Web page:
119 not out v England, Old Trafford, 1990
England pile up 519 on a benign pitch, and India reply with 432. England stretch the lead to 407, and though the pitch is still good and the bowling (Devon Malcolm, Angus Fraser, Chris Lewis, Edie Hemmings) not terribly menacing, India find themselves in deep water at 127 for 5 with only one recognised batsman left. And he's only 17 years old. Tendulkar battles for nearly four hours, grimly but never dourly, and ends the day with 119. India lose only one more wicket, finishing with 343. With one more session, they might even have won.

114 v Australia, Perth, 1991-92
The fastest pitch in Australia has been reserved for the last Test. India have been beaten already, only humiliation awaits. Batting first, Australia score 346. Tendulkar enters at a relatively comfortable 100 for 3, but watches the next five wickets go down for 59. Tendulkar is the next man out... at 240. He has scored 118 of the 140 runs added while he is at the crease, and has made them in such an awe-inspiring manner that commentators ask themselves when they last saw an innings as good.

169 v South Africa, Cape Town, 1996-97
Batting first, South Africa make a match-winning 529.
Playing only for honour, India find themselves grovelling before Allan Donald, Shaun Pollock, Brian McMillan and Lance Klusener. Tendulkar and Mohammad Azharuddin get together at 58 for 5, and start spanking the bowling as if they were playing a club game. They add 222 for the sixth wicket in less than two sessions, and Tendulkar has 26 boundaries in his score of 169. Donald, by his own admission, felt like applauding.

155 not out v Australia, Chennai, 1997-98
Seventy-one runs in arrears, India start the second innings and despite Navjot Singh Sidhu's 64 find themselves only 44 in front when Tendulkar joins Rahul Dravid. The duo has to contend with Shane Warne bowling from round the wicket and into the rough. Tendulkar, who has practised against Laxman Sivaramakrishnan and a few other bowlers on artificially created rough patches before the series, decides to take apart Warne. In a breathtaking assault, with the match hanging in the balance, he deploys his unique slog sweeps against the spin to steer India past Australia and snatch a match-winning 347-run lead.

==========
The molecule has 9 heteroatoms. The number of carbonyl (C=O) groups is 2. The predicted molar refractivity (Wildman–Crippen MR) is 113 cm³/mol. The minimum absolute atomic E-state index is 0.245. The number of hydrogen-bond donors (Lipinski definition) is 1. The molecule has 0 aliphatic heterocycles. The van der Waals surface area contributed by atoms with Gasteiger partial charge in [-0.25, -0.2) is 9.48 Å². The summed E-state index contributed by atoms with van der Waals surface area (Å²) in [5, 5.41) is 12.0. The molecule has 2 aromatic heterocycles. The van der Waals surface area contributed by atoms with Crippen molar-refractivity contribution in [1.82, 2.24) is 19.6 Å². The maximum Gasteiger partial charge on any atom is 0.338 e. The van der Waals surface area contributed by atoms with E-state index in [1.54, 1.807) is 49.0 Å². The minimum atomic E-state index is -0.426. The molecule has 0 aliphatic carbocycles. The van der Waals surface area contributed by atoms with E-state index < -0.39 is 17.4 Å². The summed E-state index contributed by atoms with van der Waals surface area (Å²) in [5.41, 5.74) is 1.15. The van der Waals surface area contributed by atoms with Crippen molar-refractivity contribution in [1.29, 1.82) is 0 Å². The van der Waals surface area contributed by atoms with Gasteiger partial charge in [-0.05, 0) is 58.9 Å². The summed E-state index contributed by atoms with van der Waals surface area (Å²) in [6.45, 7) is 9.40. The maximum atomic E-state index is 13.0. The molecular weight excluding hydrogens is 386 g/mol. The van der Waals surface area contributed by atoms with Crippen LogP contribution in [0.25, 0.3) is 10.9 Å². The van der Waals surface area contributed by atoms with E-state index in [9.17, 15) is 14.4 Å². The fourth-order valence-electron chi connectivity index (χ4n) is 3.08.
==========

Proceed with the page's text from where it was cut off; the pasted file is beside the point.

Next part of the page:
Twin centuries v Australia, Sharjah, 1997-98
India are chasing Australia's 284, but more importantly they need to score 254 to beat New Zealand on net run-rate and make their way to the final. Single-handedly Tendulkar takes India close to the cut-off when sandstorms disrupt play. Just when India's prospects of making it to the final look bleak, Tendulkar not only takes them beyond the target, but for a brief while lets them entertain hopes of a win.

Twin centuries v Australia, Sharjah, 1997-98
It couldn't have got better. It does. Two days later, at the same venue, chasing a similar total, 273, to win the final, Tendulkar decimates the Australian attack. By the time he is out in the 45th over, he has left India only 25 more to get. Shane Warne is so devastated he confesses Tendulkar hits him for sixes in his nightmares.

141 and 4 for 38 v Australia, Dhaka, 1997-98
Six months after having destroyed the Aussie bowlers' psyches, Tendulkar meets them again in a big-match environment: the semi-final of the ICC Champions Trophy.
And again, single-handedly he puts Australia out of the game with his third century against them in three matches. His 141 comes in 128 balls, and India are 280 in the 46th over when he gets out. To put the matter beyond doubt, Tendulkar kills an interesting contest by dismissing Steve Waugh, Michael Bevan, and Damien Martyn with 4 for 38.

136 v Pakistan, Chennai, 1998-99
Few Indian batting performances have been as heroic, or as tragic. Chasing 271 in the fourth innings of a low-scoring match, India experience a familiar top-order collapse, and are sinking fast at 82 for 5. Tendulkar finds an able ally in Nayan Mongia, and rebuilds the innings in a painstaking, un-Tendulkar-like manner. After helping add 136 for the sixth wicket, Mongia departs to an ungainly pull. Tendulkar, whose back is giving way, shifts up a gear or two and starts dealing in boundaries. But one error of judgment and it's all over. Saqlain Mushtaq defeats the intended lofted on-drive with a magical ball that drifts the other way, catches the outer part of Tendulkar's bat and balloons up to mid-off. The tail disgrace themselves, and India fall short by a gut-wrenching 13 runs.